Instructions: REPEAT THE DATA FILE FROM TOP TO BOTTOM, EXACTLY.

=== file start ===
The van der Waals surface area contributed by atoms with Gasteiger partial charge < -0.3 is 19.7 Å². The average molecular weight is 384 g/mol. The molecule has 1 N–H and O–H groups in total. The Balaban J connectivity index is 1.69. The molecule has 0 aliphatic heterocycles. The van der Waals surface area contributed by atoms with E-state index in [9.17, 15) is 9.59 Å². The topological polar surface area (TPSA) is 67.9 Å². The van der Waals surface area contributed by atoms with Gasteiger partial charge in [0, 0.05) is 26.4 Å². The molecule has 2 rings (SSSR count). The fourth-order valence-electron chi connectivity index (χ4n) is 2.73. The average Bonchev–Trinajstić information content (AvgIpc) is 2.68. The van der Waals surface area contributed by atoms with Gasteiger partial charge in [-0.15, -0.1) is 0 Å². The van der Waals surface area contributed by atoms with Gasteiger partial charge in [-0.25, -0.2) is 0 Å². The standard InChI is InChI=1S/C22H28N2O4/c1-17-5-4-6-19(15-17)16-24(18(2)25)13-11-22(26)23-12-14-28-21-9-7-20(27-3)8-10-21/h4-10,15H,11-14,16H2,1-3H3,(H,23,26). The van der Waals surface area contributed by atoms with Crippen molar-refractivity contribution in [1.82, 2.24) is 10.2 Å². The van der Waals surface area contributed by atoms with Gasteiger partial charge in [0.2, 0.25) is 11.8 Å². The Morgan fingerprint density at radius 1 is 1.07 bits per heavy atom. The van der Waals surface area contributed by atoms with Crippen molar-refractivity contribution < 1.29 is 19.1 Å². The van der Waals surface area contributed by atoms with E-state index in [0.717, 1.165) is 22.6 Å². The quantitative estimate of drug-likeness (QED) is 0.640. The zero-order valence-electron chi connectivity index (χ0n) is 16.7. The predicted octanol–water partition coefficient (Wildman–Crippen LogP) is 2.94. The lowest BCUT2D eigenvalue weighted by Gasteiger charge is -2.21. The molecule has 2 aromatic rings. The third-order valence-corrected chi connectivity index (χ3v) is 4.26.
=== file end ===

The van der Waals surface area contributed by atoms with Gasteiger partial charge < -0.3 is 19.7 Å². The average molecular weight is 384 g/mol. The molecule has 1 N–H and O–H groups in total. The Balaban J connectivity index is 1.69. The molecule has 0 aliphatic heterocycles. The van der Waals surface area contributed by atoms with E-state index in [9.17, 15) is 9.59 Å². The topological polar surface area (TPSA) is 67.9 Å². The van der Waals surface area contributed by atoms with Gasteiger partial charge in [0, 0.05) is 26.4 Å². The molecule has 2 rings (SSSR count). The fourth-order valence-electron chi connectivity index (χ4n) is 2.73. The average Bonchev–Trinajstić information content (AvgIpc) is 2.68. The van der Waals surface area contributed by atoms with Gasteiger partial charge in [-0.15, -0.1) is 0 Å². The van der Waals surface area contributed by atoms with Gasteiger partial charge in [-0.25, -0.2) is 0 Å². The standard InChI is InChI=1S/C22H28N2O4/c1-17-5-4-6-19(15-17)16-24(18(2)25)13-11-22(26)23-12-14-28-21-9-7-20(27-3)8-10-21/h4-10,15H,11-14,16H2,1-3H3,(H,23,26). The van der Waals surface area contributed by atoms with Crippen molar-refractivity contribution in [1.82, 2.24) is 10.2 Å². The van der Waals surface area contributed by atoms with Gasteiger partial charge in [0.2, 0.25) is 11.8 Å². The Morgan fingerprint density at radius 1 is 1.07 bits per heavy atom. The van der Waals surface area contributed by atoms with Crippen molar-refractivity contribution < 1.29 is 19.1 Å². The van der Waals surface area contributed by atoms with E-state index in [0.717, 1.165) is 22.6 Å². The quantitative estimate of drug-likeness (QED) is 0.640. The zero-order valence-electron chi connectivity index (χ0n) is 16.7. The predicted octanol–water partition coefficient (Wildman–Crippen LogP) is 2.94. The lowest BCUT2D eigenvalue weighted by Gasteiger charge is -2.21. The molecule has 2 aromatic rings. The third-order valence-corrected chi connectivity index (χ3v) is 4.26.